After a 4.5 percent decrease in July, Macau has finally broken a losing trend beginning after May 2014. According to data from Macau’s Gaming Inspection and Coordination Bureau (DICJ) gross gaming revenue rose a little over 1 percent in August to MOP18.8 billion ($2.4 billion) – ending 26 consecutive months of decline for the world’s largest gambling hub.
Steve Wynn’s second casino in the area, Wynn Palace Cotai, opened on August 22 at a cost of over $4 billion, in a market where most analysts have been predicting a slow return to growth for next year. Many had concluded that losses would continue through 2016, but at less steep levels as the economy there prepares for a grinding recovery based more on mass gaming and non-gaming revenues than the VIPs from China the casinos formerly relied on.
Beijing’s crackdown on graft and corruption accounted for the loss of many high-rollers, but China’s economic slowdown also kept droves of “everyday gamblers” away, and those who came were not spending as much as visitors before them had. New properties are beginning to draw tourists from the mainland and elsewhere. Melco Crown opened Studio City opened in October last year following Galaxy’s Phase II expansion that saw the creation of Broadway Macau in May. Wynn Palace will be followed by Sands China LTD’s Parisian Macao in September, and then MGM Cotai by the second quarter of 2017 and SJM’s Grand Lisboa Palace, projected for an early 2018 opening. Luxury hotel, THE 13 is also expected to open before the end of 2016, but there has been no word yet on whether or when they may apply for a gaming license.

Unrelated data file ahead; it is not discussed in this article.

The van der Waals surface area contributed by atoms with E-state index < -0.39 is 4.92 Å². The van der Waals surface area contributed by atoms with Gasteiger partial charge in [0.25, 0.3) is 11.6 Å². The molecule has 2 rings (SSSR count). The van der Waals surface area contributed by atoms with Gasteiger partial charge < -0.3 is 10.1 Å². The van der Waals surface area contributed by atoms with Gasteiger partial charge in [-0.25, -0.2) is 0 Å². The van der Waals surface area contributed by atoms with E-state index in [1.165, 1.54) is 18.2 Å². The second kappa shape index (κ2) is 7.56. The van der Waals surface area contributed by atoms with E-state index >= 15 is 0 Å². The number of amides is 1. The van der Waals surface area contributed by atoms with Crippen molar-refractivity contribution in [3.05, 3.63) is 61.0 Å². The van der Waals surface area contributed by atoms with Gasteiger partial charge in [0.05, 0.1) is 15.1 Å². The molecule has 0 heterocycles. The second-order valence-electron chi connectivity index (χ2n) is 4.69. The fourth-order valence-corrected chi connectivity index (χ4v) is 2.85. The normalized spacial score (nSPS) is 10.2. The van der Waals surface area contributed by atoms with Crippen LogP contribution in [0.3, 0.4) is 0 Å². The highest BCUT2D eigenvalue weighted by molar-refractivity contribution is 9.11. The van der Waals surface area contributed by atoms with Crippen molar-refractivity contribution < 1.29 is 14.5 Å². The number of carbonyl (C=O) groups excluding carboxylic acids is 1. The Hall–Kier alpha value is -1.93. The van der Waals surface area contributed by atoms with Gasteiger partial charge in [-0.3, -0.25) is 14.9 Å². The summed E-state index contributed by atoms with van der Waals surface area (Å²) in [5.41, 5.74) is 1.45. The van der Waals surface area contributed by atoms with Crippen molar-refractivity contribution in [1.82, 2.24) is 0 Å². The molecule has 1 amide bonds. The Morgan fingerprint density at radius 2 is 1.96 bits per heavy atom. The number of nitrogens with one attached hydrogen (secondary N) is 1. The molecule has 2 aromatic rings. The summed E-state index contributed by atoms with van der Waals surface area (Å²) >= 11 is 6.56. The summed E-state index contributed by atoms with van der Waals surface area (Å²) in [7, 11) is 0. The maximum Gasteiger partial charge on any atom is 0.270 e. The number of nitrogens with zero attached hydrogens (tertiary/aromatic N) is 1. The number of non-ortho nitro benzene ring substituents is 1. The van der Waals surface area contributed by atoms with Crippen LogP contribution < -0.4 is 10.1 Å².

The broader economy of Macau is also on the mend, or at least shrinking at a slower rate. According to the Statistics and Census Service (DSEC); Investment continued to decline, but at a slower pace. Gross fixed capital formation, the gauge of investment, contracted by 15.2% year-on-year, notably smaller than the decline in the first quarter (-31.9%). The contraction in the second quarter was “mainly due to slower declines in service exports and investment, as well as a lower base of comparison in the previous year,” according to the report released Tuesday. Meanwhile, government final consumption expenditure rose by 3.1%, the only major expenditure component that registered growth.
The recovering broader economy seems to be attributable to the 16Q2 gaming numbers and beat analysts estimates which were mostly calling for at least a 1 percent year-on-year decline for the quarter.